Heinrich Bütefisch

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Heinrich Bütefisch

Heinrich Bütefisch (24 February 1894, Hanover – 5 September 1969, Essen) was a German chemist, manager at IG Farben, and Nazi war criminal.[1] He was an Obersturmbannführer in the SS.

World War II[edit]

As a leading figure in IG Farben, Bütefisch joined the Freunde des Reichsführer-SS, an exclusive group close to Heinrich Himmler whose membership allowed prominent individuals in German society to become effectively SS officers without undergoing rigorous selection or training.[2] He served as one of Nazi Germany's Wehrwirtschaftsführer (war economy leaders) and received the Knight's Cross of the War Merit Cross.[3]


During the IG Farben trial, Bütefisch was convicted in 1948 as a war criminal[1] and sentenced to six years in prison. He was head of production at the Bunawerke facility at Monowitz, part of the Auschwitz complex of camps. The extensive works were to have produced Buna rubber, or polybutadiene for use in rubber tyres. Monowitz was built as an Arbeitslager (workcamp); it also contained an "Arbeitsausbildungslager" (Labor Education Camp) for non-Jewish prisoners perceived not up to par with German work standards. It held approximately 12,000 prisoners, the great majority of whom were Jewish, in addition to non-Jewish criminals and political prisoners. Prisoners from Monowitz were leased out by the SS to IG Farben to labor at the Buna Werke, a collection of chemical factories including those used to manufacture Buna (synthetic rubber) and synthetic oil. The SS charged IG Farben three Reichsmarks (RM) per day for unskilled workers, four (RM) per hour for skilled workers, and one and one-half (RM) for children. By 1942 the new labour camp complex for IG Farben prisoners occupied about half of its projected area, the expansion was for the most part finished in the summer of 1943. The last 4 barracks were built a year later. The labor camp's population grew from 3,500 in December 1942 to over 6,000 by the first half of 1943. By July 1944 the prisoner population was over 11,000, most of whom were Jews. Despite the growing death-rate from slave labor, starvation, executions or other forms of murder, the demand for labor was growing, and more prisoners were brought in. Because the factory management insisted on removing sick and exhausted prisoners from Monowitz, people incapable of continuing their work were murdered. The company argued that they had not spent large amounts of money building barracks for prisoners unfit to work.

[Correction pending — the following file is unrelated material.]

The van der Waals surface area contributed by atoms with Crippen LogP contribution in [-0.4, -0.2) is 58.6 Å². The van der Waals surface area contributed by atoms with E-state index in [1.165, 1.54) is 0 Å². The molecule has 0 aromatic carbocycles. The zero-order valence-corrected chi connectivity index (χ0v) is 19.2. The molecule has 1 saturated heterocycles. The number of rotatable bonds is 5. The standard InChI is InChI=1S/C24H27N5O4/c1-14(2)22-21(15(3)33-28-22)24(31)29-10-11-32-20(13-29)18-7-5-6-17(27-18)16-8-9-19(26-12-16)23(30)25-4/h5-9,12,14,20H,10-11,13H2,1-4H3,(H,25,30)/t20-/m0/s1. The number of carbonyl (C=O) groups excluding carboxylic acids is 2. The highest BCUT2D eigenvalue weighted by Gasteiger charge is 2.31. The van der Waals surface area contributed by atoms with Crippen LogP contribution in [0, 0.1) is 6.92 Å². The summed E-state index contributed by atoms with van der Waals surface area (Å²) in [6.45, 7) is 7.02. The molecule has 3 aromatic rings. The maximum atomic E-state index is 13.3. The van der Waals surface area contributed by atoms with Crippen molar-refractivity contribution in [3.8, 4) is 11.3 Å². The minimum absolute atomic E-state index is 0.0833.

Work conditions[edit]

On 10 February 1943 SS-Obersturmbannführer Gerhard Maurer, responsible for employment of concentration camp prisoners went to Oświęcim; he promised IG Farben the arrival of another thousand prisoners, in exchange for the incapable factory workers. More than 10,000 prisoners were victims of the selection during the period in which the camp operated. Taken to the main camp's hospital, most victims were killed by a lethal injection of phenol to the heart. Some were sent to Birkenau where they were liquidated after “re-selection” in the Bllf prison hospital or in most cases murdered in the gas chambers. More than 1,600 other prisoners died in the hospital at Monowitz, and many were shot at the construction site or hanged at the camp. Summing up all figures, an estimated total number of about 10,000 Auschwitz concentration camp prisoners lost their lives because of working for IG Farben.

IG Farben plant under construction approximately 10 kilometres (6.2 mi) from Auschwitz, 1942

Primo Levi, author of If This Is a Man survived Monowitz, and Elie Wiesel, author of the Pulitzer Prize-winning book "Night", was a teenage inmate at Monowitz along with his father. The life expectancy of Jewish workers at Buna Werke was three to four months; for those working in the outlying mines, only one month. Those deemed unfit for work were gassed at Birkenau, phrased as sent "to Birkenau" (nach Birkenau), according to a euphemism used in I.G. Farben record books. The chemical works relied on thousands of the concentration camp inmates for forced labour during construction. The poor conditions in which they were held and to which they were subjected while working ensured a high death rate. Bütefisch was also head of operations at Leuna works, a very large producer of synthetic fuel.

Indictment and trial[edit]

He was indicted at the Nuremberg IG Farben trial, convicted and sentenced to 6 years including time already served. The reasons for the judgment contain the statement 'Die Ausbeutung der Arbeit von KZ-Insassen ist ein Verbrechen gegen die Menschlichkeit.' (the exploitation of concentration camp inmates is a crime against humanity).[3]

He served his sentence in Landsberg Prison and was released in 1951.

Later life[edit]

In 1952, Bütefisch became a member of the supervisory boards for Deutsche Gasolin AG, Feldmühle, and Papier- und Zellstoffwerke AG. He also became a consultant for Ruhrchemie AG Oberhausen, joining its supervisory board in 1952.

In 1964, he was awarded the Grand Cross of Merit of the Federal Republic of Germany (Großes Verdienstkreuz). Protests ensued, so much so that President Heinrich Lübke asked him to return the award.

Bütefisch died on 5 September 1969 in Essen.[4]

See also[edit]


  1. ^ a b Dwork, Deborah; Pelt, Robert Jan (2002). Auschwitz. W. W. Norton & Company. p. 207. ISBN 0-393-32291-2. Retrieved 7 April 2011. 
  2. ^ G.S. Graber, History of the SS, Diamond Books, 1994, p. 73
  3. ^ a b spiegel.de 8. April 1964: Soll und Haben
  4. ^ "Wollheim Memorial". wollheim-memorial.de. 2011. Retrieved 7 April 2011.